PARRAMORE v. The STATE.
Following a jury trial, Clint Edward Parramore was convicted of one count of possession of a firearm by a convicted felon, OCGA § 16-11-131(b). On appeal, Parramore challenges the sufficiency of the evidence to support his conviction, arguing the State failed to prove that he possessed a firearm. Finding Parramore's claim of error to be without merit, we affirm.
On appeal from a criminal conviction, the evidence is viewed in the light most favorable to the verdict. Green v. State, 244 Ga.App. 565(1), 536 S.E.2d 240 (2000). We neither assess the credibility of the witnesses nor weigh the evidence, but instead determine only whether a rational trier of fact could have found each of the elements of the crime proven beyond a reasonable doubt. Jackson v. Virginia, 443 U.S. 307, 99 S.Ct. 2781, 61 L.Ed.2d 560 (1979). “Conflicting testimony is a matter of credibility for the finder of fact to resolve. As long as some competent evidence exists, even though contradicted, to support each fact necessary to make out the State's case, we will uphold the factfinder's verdict.” (Citation and punctuation omitted.) Childress v. State, 251 Ga.App. 873, 876(2), 554 S.E.2d 818 (2001).
So viewed, the evidence shows that on December 2, 2003, Deputy Maria Leaman responded to a 911 domestic disturbance call at 7250 Cantrell Road. The call concerned a man threatening that “somebody was going to die” if he did not get the money that he believed he was owed. Upon arrival at the residence, Deputy Leaman observed several males in front of the house. Parramore approached the deputy and identified himself. He stated that he had done some work at his aunt's house and he had not yet been paid, and that “he was mad enough to kill somebody over it.” Two additional officers arrived a short time later.
Because of the verbal threats, Deputy Leaman sought and received consent from Parramore to pat him down. She discovered nine .35 caliber bullets in a plastic holder along with another single .35 caliber bullet on Parramore. Parramore claimed that the bullets were for his cousin's rifle, which he used to deer hunt. Both Deputy Leaman and a second deputy heard Parramore's statement in this regard. When Deputy Leaman asked Parramore where the gun was, he responded that it was next door at his mother's house, in the back bedroom where he had been staying.
The deputies and Parramore then traveled next door to 7241 Cantrell Road. Deputy Leaman sought and obtained consent from Parramore's mother to enter her house to look for the gun. Ms. Parramore directed Deputy Leaman and another deputy to the back bedroom, where they found a loaded .44 caliber Marlin rifle and a small cardboard box in which they found an additional 18 rounds.1 Parramore admitted that he was a convicted felon. After confirming that he had a prior felony conviction for serious injury by vehicle, the deputies arrested Parramore.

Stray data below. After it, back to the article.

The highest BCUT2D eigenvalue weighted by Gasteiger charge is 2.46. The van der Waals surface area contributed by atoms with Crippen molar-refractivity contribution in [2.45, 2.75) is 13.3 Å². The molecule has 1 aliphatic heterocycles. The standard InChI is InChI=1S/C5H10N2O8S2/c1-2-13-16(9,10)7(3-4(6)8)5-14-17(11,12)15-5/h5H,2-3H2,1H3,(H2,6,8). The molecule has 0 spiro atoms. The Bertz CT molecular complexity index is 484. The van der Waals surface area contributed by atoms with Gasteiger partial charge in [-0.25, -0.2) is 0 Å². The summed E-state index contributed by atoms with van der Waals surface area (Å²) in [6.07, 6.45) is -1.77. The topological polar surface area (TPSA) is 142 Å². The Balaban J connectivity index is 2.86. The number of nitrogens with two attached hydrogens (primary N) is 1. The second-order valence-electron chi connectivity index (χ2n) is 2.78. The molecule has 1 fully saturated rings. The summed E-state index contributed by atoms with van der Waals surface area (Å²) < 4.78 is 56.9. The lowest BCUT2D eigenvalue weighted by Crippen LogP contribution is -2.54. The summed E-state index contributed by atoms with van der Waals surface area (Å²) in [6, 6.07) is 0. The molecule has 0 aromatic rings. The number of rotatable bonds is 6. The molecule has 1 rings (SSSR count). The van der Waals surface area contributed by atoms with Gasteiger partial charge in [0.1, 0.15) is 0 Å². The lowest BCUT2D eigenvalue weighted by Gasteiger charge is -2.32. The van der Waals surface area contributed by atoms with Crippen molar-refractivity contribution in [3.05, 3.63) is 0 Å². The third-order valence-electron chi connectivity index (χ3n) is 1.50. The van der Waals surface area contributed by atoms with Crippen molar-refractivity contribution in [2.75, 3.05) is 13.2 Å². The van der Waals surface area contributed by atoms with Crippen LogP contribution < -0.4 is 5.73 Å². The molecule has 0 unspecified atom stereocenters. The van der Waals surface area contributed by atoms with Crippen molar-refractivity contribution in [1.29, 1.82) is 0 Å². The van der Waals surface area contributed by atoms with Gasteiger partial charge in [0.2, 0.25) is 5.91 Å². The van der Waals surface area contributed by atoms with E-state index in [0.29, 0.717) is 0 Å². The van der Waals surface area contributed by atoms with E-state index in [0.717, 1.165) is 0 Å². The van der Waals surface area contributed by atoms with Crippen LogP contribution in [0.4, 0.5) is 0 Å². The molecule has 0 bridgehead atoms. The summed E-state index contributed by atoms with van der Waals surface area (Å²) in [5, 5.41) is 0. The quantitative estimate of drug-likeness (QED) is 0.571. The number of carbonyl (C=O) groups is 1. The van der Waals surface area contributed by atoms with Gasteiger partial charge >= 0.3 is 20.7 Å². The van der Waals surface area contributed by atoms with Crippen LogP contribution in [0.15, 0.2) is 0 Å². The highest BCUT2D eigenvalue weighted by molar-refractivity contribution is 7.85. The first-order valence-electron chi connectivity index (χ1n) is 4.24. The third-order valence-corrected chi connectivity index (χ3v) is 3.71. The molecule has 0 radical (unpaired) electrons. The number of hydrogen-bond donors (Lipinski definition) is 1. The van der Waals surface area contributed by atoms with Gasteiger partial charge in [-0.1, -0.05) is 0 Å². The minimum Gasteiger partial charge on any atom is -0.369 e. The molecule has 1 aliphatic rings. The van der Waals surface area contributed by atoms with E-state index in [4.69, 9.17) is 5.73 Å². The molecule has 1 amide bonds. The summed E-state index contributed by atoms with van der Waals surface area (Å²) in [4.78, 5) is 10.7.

While bonding out of jail, Parramore filled out and signed a bond certification on which he listed his address as “7241 Cantrell Rd.” Ms. Parramore also testified at trial that, sometime prior to trial, Parramore had lived with her and stayed in the same bedroom in which the gun was found.
In order to violate OCGA § 16-11-131(b), Parramore needed only to possess-not own-the gun in question. Reece v. State, 257 Ga.App. 137, 139(1), 570 S.E.2d 424 (2002). Possession can be either actual or constructive. “A person who, though not in actual possession, knowingly has both the power and the intention at a given time to exercise dominion or control over a thing is then in constructive possession of it.” (Citation and punctuation omitted.) Simpson v. State, 213 Ga.App. 143, 144-145(1), 444 S.E.2d 115 (1994).
Parramore does not dispute his prior felony conviction, and the following evidence was sufficient to establish that Parramore had constructive possession of the weapon: (1) Deputy Leaman and another deputy testified that Parramore had stated that he was living at his mother's house and staying in the back bedroom; (2) Parramore told the deputies that he used the gun for hunting; (3) Parramore told the deputies that the gun could be located in that bedroom; (4) the deputies actually found the gun in the back bedroom; (5) Ms. Parramore testified that prior to the trial, Parramore had been staying in the same room that the gun had been found; and (6) Parramore indicated on the bond certification that his address was 7241 Cantrell Road.
Parramore argues that the State's evidence was purely circumstantial and failed to exclude every other reasonable hypothesis except that of his guilt. See OCGA § 24-4-6. Parramore's argument overlooks the fact that his admissions to the deputies constituted direct evidence of his guilt. Wilson v. State, 277 Ga. 114, 118(4), 587 S.E.2d 9 (2003). The evidence, both direct and circumstantial, was sufficient to enable any rational trier of fact to find Parramore guilty beyond a reasonable doubt of possession of a firearm by a convicted felon. Jackson v. Virginia, supra.
1. Parramore's assertion that the gun in question did not match the bullets that were found on his person is irrelevant to our analysis.
BLACKBURN, P.J., and MILLER, J., concur.